You know the story with the Fiat 500, right? Cute and cuddly body gets put on top of humble Panda. Alarmingly high percentage of Mini drivers say, “Awww, it’s so sweet! I’ve got to have one.” Alarmingly high percentage of Mini drivers are put off by dealer service and a disappointing drive. The end.
Or is it? Last weekend I ended up with the keys to the Fiat 500 Abarth, surely the cutest hot hatchback since, er, the Abarth 695 SS in the 1960s. Thing is, though, I wasn’t really looking forward to the experience; a fortnight earlier I’d tried an example fitted with esseesse suspension and it wasn’t pretty, particularly around town.
I was amazed, therefore, to discover that, in the ‘basic hot 500’, Abarth has actually created one of the most convincing Fiats for many a year (yes, I know that Fiat is determined to establish Abarth as a brand on its own, but it’d be crazy to throw away kudos of this calibre).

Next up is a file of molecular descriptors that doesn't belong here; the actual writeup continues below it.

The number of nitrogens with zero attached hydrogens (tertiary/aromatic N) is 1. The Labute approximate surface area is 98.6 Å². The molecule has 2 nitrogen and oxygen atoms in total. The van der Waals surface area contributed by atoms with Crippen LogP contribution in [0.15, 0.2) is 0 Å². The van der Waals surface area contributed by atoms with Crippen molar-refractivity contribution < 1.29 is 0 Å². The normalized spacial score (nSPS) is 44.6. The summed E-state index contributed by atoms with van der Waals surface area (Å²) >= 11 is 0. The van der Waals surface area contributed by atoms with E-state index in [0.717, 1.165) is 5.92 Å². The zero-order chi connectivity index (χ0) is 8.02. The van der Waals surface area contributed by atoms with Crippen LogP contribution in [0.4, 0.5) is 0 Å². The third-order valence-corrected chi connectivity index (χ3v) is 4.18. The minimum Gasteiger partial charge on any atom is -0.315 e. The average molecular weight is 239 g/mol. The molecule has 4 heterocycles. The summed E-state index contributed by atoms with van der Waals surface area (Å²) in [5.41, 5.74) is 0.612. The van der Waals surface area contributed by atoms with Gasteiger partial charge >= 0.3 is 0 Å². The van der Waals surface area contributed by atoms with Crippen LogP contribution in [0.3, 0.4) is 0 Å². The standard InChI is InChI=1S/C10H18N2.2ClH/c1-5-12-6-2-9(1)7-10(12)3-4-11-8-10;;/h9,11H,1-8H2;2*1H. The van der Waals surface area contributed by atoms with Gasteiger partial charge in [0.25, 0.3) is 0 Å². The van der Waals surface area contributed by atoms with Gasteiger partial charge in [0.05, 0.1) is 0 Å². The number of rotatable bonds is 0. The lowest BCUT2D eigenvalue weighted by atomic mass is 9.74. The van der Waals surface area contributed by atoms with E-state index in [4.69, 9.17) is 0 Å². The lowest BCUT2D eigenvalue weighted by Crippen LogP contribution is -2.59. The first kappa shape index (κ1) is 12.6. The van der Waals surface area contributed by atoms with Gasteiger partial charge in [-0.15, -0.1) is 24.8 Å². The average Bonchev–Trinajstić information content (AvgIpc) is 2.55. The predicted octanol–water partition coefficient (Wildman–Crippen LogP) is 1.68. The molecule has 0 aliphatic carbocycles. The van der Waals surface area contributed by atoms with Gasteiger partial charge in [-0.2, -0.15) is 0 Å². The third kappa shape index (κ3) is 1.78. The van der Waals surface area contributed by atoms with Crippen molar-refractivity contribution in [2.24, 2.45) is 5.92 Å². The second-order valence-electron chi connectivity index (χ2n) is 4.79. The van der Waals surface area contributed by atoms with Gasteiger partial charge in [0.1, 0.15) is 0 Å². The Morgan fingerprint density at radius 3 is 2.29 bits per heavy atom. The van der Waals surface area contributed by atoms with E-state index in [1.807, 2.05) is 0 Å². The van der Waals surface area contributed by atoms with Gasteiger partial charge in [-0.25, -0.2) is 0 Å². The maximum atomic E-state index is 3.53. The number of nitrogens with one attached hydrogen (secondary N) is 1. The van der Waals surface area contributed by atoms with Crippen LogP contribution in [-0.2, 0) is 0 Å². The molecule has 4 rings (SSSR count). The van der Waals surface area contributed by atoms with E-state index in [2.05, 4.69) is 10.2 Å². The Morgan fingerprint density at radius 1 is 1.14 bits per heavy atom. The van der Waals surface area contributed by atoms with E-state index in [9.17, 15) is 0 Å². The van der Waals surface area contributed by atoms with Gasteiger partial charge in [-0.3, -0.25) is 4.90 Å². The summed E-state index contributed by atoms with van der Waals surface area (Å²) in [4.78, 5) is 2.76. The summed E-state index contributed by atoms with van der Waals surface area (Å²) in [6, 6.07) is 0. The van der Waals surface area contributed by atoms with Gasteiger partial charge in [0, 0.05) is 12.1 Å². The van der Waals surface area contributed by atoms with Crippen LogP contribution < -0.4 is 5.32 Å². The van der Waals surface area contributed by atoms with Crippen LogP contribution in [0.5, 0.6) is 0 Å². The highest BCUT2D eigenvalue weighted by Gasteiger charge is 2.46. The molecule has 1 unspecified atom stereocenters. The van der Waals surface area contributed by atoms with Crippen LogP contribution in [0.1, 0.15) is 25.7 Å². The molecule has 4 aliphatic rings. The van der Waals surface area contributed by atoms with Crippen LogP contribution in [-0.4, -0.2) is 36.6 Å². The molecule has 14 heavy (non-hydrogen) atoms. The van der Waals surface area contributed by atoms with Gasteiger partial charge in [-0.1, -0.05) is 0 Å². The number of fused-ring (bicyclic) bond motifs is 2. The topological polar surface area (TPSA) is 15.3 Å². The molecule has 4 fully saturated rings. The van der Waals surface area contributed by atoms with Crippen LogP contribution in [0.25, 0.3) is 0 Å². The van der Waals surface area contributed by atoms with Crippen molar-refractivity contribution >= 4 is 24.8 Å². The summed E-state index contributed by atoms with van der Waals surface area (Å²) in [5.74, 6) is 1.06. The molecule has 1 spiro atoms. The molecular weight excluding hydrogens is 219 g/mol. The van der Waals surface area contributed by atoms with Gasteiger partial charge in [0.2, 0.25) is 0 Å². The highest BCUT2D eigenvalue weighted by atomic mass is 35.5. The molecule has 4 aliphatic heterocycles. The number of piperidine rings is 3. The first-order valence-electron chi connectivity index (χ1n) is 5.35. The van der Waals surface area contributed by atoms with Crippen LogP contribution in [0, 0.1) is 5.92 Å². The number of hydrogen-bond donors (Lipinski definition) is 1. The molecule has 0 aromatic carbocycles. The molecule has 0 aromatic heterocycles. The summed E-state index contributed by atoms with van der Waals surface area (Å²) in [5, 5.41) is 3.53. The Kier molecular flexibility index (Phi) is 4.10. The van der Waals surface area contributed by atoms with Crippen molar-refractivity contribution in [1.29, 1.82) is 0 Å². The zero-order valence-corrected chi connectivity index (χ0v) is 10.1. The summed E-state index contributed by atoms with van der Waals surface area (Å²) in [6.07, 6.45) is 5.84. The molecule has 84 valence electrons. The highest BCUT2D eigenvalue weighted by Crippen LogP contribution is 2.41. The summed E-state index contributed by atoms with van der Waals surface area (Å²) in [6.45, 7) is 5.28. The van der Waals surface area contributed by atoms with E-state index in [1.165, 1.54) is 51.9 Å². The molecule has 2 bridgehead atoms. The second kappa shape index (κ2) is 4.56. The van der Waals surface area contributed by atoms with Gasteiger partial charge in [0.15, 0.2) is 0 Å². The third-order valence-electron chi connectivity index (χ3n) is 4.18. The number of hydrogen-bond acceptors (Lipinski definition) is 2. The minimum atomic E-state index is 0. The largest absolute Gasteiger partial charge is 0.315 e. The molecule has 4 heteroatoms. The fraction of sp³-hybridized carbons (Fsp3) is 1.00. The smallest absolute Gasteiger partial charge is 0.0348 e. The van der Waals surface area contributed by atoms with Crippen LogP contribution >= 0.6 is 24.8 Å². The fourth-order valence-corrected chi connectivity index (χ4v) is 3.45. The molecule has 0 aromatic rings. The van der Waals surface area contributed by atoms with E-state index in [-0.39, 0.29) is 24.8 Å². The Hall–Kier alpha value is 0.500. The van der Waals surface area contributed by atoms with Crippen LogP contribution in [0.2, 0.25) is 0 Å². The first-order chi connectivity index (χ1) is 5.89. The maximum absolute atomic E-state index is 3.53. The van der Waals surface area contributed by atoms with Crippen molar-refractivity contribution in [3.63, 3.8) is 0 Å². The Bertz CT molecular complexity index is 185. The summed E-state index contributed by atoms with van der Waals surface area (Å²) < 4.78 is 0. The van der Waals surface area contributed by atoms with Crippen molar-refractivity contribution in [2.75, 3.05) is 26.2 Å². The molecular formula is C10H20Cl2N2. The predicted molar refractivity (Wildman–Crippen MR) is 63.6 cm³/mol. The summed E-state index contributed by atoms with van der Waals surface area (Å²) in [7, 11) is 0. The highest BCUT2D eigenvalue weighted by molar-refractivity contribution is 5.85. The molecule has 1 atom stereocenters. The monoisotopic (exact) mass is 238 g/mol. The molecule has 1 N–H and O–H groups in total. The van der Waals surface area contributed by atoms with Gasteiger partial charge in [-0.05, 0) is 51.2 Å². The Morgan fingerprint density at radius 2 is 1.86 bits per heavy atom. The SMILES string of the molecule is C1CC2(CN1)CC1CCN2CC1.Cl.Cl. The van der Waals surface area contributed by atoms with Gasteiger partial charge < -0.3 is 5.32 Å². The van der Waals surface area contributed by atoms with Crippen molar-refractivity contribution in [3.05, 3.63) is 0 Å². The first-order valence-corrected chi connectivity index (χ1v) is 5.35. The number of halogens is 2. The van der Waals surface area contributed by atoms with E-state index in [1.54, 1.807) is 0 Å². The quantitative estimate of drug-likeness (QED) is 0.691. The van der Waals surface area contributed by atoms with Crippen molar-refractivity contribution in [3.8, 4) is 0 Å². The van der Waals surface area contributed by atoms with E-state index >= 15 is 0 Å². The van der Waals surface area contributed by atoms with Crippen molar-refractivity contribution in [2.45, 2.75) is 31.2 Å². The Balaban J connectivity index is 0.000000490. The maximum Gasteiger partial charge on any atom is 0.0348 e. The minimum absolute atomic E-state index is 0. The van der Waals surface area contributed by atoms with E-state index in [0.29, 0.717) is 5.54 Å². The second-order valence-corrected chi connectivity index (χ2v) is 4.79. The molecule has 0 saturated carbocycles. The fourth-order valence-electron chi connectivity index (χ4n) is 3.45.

The 500 Abarth feels rapid and has playful, direct steering far removed from the lifeless controls of regular 500s. Chuck it at a corner and it will generally stick (or, at worst, run a little wide in predictable understeer). It likes to be driven quickly; do you remember Fiats like that?
Sure, the ride is a little choppy and you’ll hear most crashes over potholes, but there is at least some evidence of damping. I’d probably prefer a six-speed gearbox, but the five-speed unit is slick enough. And yes, it can be a little unruly when the torque kicks in, but it loses its cool in such a charming manner that I’d be tempted to forgive it.
The styling mods add enough muscle to the oh-so-pretty bodyshell for you not to feel embarrassed behind the wheel, and there’s even a fruity exhaust note (is it just me, or does its tone have the faintest whiff of Essence of Integrale?).
So what you’re left with is a car that looks great and is actually fun to drive. If I had to choose, I’d probably still opt for a Renaultsport Twingo. But I’d have to think about it.